A markedly tougher challenge for countries is trying to increase the value of their currency. This would occur when inflation has become too high and the country is trying to lower inflation by strengthening their currency (we will very likely see this occur in the U.S. over the coming few years). There are a few ways to strengthen a currency, but the two main ways countries use are raising interest rates and buying their currency. Raising rates is definitely easier than buying the currency, but raising rates can have dire economic consequences. Typically, when an economy starts to get overheated, raising rates is used as a tool to slow economic growth. Increasing rates is an effective way to cool an economy, and is what the Fed typically does here int eh U.S. in those situations.
The problem with raising rates is that, if they are raised too rapidly or too high, they can stifle the economy or may even cause a recession. Worse yet, if a country is already in a tough economic situation, and they are forced to raise rates to combat a weak currency and inflation, this can really destroy their economy. We experienced exactly this situation in the early 1980s, when Paul Volker, the then Chairman of the Fed, had to raise interest rates dramatically to combat inflation. He was successful in decreasing inflation, but also crushed the U.S. economy in the process, and put us through one of the worst recessions, including a double-dip, that the country has ever experienced.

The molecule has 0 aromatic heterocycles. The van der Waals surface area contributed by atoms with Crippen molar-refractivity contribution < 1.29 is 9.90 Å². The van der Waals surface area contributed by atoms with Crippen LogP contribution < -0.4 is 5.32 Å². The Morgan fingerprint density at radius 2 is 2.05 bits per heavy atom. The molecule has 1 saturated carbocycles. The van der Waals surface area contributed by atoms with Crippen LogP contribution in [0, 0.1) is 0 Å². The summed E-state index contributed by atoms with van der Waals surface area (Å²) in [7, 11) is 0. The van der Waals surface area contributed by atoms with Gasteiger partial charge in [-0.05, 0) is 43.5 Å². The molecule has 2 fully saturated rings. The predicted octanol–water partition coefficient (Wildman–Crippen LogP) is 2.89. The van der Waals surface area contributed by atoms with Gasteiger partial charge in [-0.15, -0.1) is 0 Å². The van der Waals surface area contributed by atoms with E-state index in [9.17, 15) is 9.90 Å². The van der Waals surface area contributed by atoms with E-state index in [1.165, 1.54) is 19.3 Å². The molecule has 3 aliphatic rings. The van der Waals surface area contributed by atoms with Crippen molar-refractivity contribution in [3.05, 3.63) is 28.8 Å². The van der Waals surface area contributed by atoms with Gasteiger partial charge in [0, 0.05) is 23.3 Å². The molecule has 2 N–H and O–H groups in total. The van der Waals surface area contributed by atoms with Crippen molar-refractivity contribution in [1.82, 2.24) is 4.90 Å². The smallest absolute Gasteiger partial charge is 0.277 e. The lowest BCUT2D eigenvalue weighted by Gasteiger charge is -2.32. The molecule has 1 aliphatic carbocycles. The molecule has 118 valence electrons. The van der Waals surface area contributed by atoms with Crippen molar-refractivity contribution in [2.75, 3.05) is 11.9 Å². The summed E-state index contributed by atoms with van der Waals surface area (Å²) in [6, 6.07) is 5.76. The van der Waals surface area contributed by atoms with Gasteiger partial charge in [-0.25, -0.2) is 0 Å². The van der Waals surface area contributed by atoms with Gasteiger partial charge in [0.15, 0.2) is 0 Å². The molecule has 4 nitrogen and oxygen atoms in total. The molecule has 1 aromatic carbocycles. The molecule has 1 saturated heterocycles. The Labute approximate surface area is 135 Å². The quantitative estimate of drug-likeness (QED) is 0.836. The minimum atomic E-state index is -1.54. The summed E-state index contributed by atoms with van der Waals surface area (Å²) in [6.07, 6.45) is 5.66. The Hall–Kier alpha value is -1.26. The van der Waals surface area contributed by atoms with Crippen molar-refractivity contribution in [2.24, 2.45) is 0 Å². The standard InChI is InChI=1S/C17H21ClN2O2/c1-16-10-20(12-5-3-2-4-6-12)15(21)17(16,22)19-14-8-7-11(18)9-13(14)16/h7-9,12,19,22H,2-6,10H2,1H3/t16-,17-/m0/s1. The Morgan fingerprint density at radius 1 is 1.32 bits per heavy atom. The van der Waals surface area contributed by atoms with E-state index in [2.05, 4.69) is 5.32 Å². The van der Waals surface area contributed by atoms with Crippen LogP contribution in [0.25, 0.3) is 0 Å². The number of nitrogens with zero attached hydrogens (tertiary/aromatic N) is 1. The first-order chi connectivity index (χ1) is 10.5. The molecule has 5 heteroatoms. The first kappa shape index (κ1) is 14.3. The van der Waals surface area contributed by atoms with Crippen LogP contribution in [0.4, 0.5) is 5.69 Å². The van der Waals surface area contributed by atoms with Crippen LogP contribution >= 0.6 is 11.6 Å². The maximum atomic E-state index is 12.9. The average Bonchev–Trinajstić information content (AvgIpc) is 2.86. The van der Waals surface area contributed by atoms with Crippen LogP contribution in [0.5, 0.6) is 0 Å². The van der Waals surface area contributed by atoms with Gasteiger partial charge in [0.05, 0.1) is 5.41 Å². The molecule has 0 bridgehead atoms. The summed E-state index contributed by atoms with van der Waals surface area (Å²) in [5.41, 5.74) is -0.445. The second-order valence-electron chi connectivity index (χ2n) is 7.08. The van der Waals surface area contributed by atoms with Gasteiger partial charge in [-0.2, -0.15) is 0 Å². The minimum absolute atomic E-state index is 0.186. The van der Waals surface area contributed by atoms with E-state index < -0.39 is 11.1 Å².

Personally, I have never seen any country successfully manipulate their currency over the long-term. Most of the failures have been in countries trying to peg their currency to the U.S. dollar, holding their home currency artificially high. China, thus far, has been pretty successful at keeping the yuan low, and has benefitted from strong economic growth as a result. However, there are cracks starting to appear, including rampant real estate speculation and many bubbles in prices. Further, owning $2 trillion in U.S. treasuries may not turn out to be a great investment. One thing is certain, however, and that is that countries will continue to manipulate their currencies, and these manipulations have economic consequences that we should understand so we can plan for their potential impacts on our lives.